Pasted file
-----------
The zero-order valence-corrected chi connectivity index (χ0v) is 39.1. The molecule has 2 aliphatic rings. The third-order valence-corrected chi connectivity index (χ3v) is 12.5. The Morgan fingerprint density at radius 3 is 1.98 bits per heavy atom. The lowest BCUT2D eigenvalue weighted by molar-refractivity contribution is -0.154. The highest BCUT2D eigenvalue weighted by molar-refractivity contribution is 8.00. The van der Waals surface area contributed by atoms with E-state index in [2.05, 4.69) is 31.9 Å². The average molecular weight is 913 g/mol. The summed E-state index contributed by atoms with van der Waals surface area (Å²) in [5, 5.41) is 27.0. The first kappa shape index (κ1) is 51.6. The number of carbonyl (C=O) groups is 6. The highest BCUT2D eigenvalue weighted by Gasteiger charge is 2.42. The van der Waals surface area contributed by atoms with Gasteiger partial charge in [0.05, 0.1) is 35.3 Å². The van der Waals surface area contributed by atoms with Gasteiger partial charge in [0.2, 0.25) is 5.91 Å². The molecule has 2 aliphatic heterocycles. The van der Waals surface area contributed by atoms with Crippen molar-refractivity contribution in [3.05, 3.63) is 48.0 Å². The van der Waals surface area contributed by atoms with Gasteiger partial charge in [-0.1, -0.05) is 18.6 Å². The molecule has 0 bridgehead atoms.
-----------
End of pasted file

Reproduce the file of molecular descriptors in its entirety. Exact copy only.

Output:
The zero-order valence-corrected chi connectivity index (χ0v) is 39.1. The molecule has 2 aliphatic rings. The third-order valence-corrected chi connectivity index (χ3v) is 12.5. The Morgan fingerprint density at radius 3 is 1.98 bits per heavy atom. The lowest BCUT2D eigenvalue weighted by molar-refractivity contribution is -0.154. The highest BCUT2D eigenvalue weighted by molar-refractivity contribution is 8.00. The van der Waals surface area contributed by atoms with E-state index in [2.05, 4.69) is 31.9 Å². The average molecular weight is 913 g/mol. The summed E-state index contributed by atoms with van der Waals surface area (Å²) in [5, 5.41) is 27.0. The first kappa shape index (κ1) is 51.6. The number of carbonyl (C=O) groups is 6. The highest BCUT2D eigenvalue weighted by Gasteiger charge is 2.42. The van der Waals surface area contributed by atoms with Gasteiger partial charge in [0.05, 0.1) is 35.3 Å². The van der Waals surface area contributed by atoms with Gasteiger partial charge in [0.2, 0.25) is 5.91 Å². The molecule has 2 aliphatic heterocycles. The van der Waals surface area contributed by atoms with Crippen molar-refractivity contribution in [3.05, 3.63) is 48.0 Å². The van der Waals surface area contributed by atoms with Gasteiger partial charge in [-0.1, -0.05) is 18.6 Å². The molecule has 0 bridgehead atoms.